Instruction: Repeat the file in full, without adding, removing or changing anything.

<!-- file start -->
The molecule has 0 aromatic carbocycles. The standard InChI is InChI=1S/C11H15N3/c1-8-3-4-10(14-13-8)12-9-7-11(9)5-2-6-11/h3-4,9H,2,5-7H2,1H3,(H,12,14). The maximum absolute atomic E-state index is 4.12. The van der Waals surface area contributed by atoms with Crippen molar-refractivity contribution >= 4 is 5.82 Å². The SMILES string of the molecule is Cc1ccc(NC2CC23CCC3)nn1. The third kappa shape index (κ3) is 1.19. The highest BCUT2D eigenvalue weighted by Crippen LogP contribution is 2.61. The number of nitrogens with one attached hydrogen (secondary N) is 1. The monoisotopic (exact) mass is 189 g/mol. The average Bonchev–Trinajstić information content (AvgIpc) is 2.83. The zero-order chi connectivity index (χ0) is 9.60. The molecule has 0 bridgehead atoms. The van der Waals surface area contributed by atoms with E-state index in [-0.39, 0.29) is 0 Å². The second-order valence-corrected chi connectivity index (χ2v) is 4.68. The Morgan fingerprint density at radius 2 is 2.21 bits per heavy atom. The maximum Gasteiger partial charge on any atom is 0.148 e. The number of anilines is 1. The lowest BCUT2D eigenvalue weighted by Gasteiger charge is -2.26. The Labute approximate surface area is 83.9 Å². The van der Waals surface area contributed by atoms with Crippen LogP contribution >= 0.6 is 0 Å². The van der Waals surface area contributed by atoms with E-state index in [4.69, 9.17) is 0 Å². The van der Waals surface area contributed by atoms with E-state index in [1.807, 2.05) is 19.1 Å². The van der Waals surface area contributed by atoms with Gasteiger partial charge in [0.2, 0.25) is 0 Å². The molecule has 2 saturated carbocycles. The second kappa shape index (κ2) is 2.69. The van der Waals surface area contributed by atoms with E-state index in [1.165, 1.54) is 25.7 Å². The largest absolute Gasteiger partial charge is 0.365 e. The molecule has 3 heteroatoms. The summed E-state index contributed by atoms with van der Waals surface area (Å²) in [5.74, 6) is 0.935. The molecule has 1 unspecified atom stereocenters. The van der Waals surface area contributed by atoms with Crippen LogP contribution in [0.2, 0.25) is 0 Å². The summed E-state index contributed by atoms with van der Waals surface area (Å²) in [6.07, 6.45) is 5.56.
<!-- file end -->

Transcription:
The molecule has 0 aromatic carbocycles. The standard InChI is InChI=1S/C11H15N3/c1-8-3-4-10(14-13-8)12-9-7-11(9)5-2-6-11/h3-4,9H,2,5-7H2,1H3,(H,12,14). The maximum absolute atomic E-state index is 4.12. The van der Waals surface area contributed by atoms with Crippen molar-refractivity contribution >= 4 is 5.82 Å². The SMILES string of the molecule is Cc1ccc(NC2CC23CCC3)nn1. The third kappa shape index (κ3) is 1.19. The highest BCUT2D eigenvalue weighted by Crippen LogP contribution is 2.61. The number of nitrogens with one attached hydrogen (secondary N) is 1. The monoisotopic (exact) mass is 189 g/mol. The average Bonchev–Trinajstić information content (AvgIpc) is 2.83. The zero-order chi connectivity index (χ0) is 9.60. The molecule has 0 bridgehead atoms. The van der Waals surface area contributed by atoms with E-state index in [-0.39, 0.29) is 0 Å². The second-order valence-corrected chi connectivity index (χ2v) is 4.68. The Morgan fingerprint density at radius 2 is 2.21 bits per heavy atom. The maximum Gasteiger partial charge on any atom is 0.148 e. The number of anilines is 1. The lowest BCUT2D eigenvalue weighted by Gasteiger charge is -2.26. The Labute approximate surface area is 83.9 Å². The van der Waals surface area contributed by atoms with Crippen LogP contribution >= 0.6 is 0 Å². The van der Waals surface area contributed by atoms with E-state index in [4.69, 9.17) is 0 Å². The van der Waals surface area contributed by atoms with E-state index in [1.807, 2.05) is 19.1 Å². The van der Waals surface area contributed by atoms with Gasteiger partial charge in [0.2, 0.25) is 0 Å². The molecule has 2 saturated carbocycles. The second kappa shape index (κ2) is 2.69. The van der Waals surface area contributed by atoms with E-state index in [1.165, 1.54) is 25.7 Å². The largest absolute Gasteiger partial charge is 0.365 e. The molecule has 3 heteroatoms. The summed E-state index contributed by atoms with van der Waals surface area (Å²) in [5.74, 6) is 0.935. The molecule has 1 unspecified atom stereocenters. The van der Waals surface area contributed by atoms with Crippen LogP contribution in [0.2, 0.25) is 0 Å². The summed E-state index contributed by atoms with van der Waals surface area (Å²) in [6.07, 6.45) is 5.56.